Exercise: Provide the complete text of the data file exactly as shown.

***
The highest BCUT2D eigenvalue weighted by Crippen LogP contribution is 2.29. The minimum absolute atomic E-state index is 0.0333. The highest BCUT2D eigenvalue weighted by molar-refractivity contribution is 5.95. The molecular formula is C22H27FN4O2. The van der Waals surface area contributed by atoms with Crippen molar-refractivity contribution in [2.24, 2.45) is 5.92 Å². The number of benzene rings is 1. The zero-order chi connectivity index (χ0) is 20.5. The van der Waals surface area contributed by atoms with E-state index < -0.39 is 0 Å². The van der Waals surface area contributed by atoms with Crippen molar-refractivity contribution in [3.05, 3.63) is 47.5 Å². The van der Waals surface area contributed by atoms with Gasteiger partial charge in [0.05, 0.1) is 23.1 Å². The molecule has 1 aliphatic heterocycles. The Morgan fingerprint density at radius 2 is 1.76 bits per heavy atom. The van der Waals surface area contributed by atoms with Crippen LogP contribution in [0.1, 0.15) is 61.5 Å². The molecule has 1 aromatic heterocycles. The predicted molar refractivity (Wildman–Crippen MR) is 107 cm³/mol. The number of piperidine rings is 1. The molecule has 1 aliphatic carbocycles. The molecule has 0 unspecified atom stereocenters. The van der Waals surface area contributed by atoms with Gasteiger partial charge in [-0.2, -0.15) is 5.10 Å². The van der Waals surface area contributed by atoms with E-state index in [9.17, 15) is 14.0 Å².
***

The highest BCUT2D eigenvalue weighted by Crippen LogP contribution is 2.29. The minimum absolute atomic E-state index is 0.0333. The highest BCUT2D eigenvalue weighted by molar-refractivity contribution is 5.95. The molecular formula is C22H27FN4O2. The van der Waals surface area contributed by atoms with Crippen molar-refractivity contribution in [2.24, 2.45) is 5.92 Å². The number of benzene rings is 1. The zero-order chi connectivity index (χ0) is 20.5. The van der Waals surface area contributed by atoms with E-state index < -0.39 is 0 Å². The van der Waals surface area contributed by atoms with Crippen molar-refractivity contribution in [3.05, 3.63) is 47.5 Å². The van der Waals surface area contributed by atoms with Gasteiger partial charge in [0.05, 0.1) is 23.1 Å². The molecule has 1 aliphatic heterocycles. The Morgan fingerprint density at radius 2 is 1.76 bits per heavy atom. The van der Waals surface area contributed by atoms with Crippen LogP contribution in [0.1, 0.15) is 61.5 Å². The molecule has 1 aromatic heterocycles. The predicted molar refractivity (Wildman–Crippen MR) is 107 cm³/mol. The number of piperidine rings is 1. The molecule has 1 aliphatic carbocycles. The molecule has 0 unspecified atom stereocenters. The van der Waals surface area contributed by atoms with Gasteiger partial charge in [-0.2, -0.15) is 5.10 Å². The van der Waals surface area contributed by atoms with E-state index in [9.17, 15) is 14.0 Å².